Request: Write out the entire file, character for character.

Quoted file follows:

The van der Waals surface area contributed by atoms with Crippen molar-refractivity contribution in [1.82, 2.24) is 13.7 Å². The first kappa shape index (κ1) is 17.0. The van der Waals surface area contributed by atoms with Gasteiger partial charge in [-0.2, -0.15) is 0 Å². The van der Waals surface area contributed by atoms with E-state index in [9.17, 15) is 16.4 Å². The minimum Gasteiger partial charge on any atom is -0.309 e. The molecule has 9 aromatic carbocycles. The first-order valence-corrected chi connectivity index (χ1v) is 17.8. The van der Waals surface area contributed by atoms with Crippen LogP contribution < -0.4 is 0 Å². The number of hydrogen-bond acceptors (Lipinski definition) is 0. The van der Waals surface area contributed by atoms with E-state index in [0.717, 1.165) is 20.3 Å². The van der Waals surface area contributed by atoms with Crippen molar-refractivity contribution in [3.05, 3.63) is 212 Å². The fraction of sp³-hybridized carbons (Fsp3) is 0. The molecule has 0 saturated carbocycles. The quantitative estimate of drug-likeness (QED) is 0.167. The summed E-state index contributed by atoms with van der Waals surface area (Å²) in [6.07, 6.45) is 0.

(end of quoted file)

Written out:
The van der Waals surface area contributed by atoms with Crippen molar-refractivity contribution in [1.82, 2.24) is 13.7 Å². The first kappa shape index (κ1) is 17.0. The van der Waals surface area contributed by atoms with Gasteiger partial charge in [-0.2, -0.15) is 0 Å². The van der Waals surface area contributed by atoms with E-state index in [9.17, 15) is 16.4 Å². The minimum Gasteiger partial charge on any atom is -0.309 e. The molecule has 9 aromatic carbocycles. The first-order valence-corrected chi connectivity index (χ1v) is 17.8. The van der Waals surface area contributed by atoms with Crippen LogP contribution < -0.4 is 0 Å². The number of hydrogen-bond acceptors (Lipinski definition) is 0. The van der Waals surface area contributed by atoms with E-state index in [0.717, 1.165) is 20.3 Å². The van der Waals surface area contributed by atoms with Crippen molar-refractivity contribution in [3.05, 3.63) is 212 Å². The fraction of sp³-hybridized carbons (Fsp3) is 0. The molecule has 0 saturated carbocycles. The quantitative estimate of drug-likeness (QED) is 0.167. The summed E-state index contributed by atoms with van der Waals surface area (Å²) in [6.07, 6.45) is 0.